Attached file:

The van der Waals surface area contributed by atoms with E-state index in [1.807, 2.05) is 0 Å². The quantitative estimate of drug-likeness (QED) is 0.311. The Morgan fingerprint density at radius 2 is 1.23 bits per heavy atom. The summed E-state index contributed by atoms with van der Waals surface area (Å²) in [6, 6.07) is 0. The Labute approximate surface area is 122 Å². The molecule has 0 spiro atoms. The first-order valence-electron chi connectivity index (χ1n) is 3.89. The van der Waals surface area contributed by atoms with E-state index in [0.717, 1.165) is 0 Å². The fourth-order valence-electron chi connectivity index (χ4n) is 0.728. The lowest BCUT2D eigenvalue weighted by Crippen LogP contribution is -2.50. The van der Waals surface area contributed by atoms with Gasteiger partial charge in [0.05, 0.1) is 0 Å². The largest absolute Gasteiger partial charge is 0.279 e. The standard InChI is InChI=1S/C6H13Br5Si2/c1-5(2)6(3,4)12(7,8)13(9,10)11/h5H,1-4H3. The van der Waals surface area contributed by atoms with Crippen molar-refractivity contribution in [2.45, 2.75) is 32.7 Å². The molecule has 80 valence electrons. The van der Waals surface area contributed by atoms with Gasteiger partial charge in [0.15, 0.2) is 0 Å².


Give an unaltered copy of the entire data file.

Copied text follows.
The van der Waals surface area contributed by atoms with E-state index in [1.807, 2.05) is 0 Å². The quantitative estimate of drug-likeness (QED) is 0.311. The Morgan fingerprint density at radius 2 is 1.23 bits per heavy atom. The summed E-state index contributed by atoms with van der Waals surface area (Å²) in [6, 6.07) is 0. The Labute approximate surface area is 122 Å². The molecule has 0 spiro atoms. The first-order valence-electron chi connectivity index (χ1n) is 3.89. The van der Waals surface area contributed by atoms with E-state index in [0.717, 1.165) is 0 Å². The fourth-order valence-electron chi connectivity index (χ4n) is 0.728. The lowest BCUT2D eigenvalue weighted by Crippen LogP contribution is -2.50. The van der Waals surface area contributed by atoms with Gasteiger partial charge in [0.05, 0.1) is 0 Å². The largest absolute Gasteiger partial charge is 0.279 e. The standard InChI is InChI=1S/C6H13Br5Si2/c1-5(2)6(3,4)12(7,8)13(9,10)11/h5H,1-4H3. The van der Waals surface area contributed by atoms with Crippen molar-refractivity contribution in [2.45, 2.75) is 32.7 Å². The molecule has 80 valence electrons. The van der Waals surface area contributed by atoms with Gasteiger partial charge in [0.15, 0.2) is 0 Å².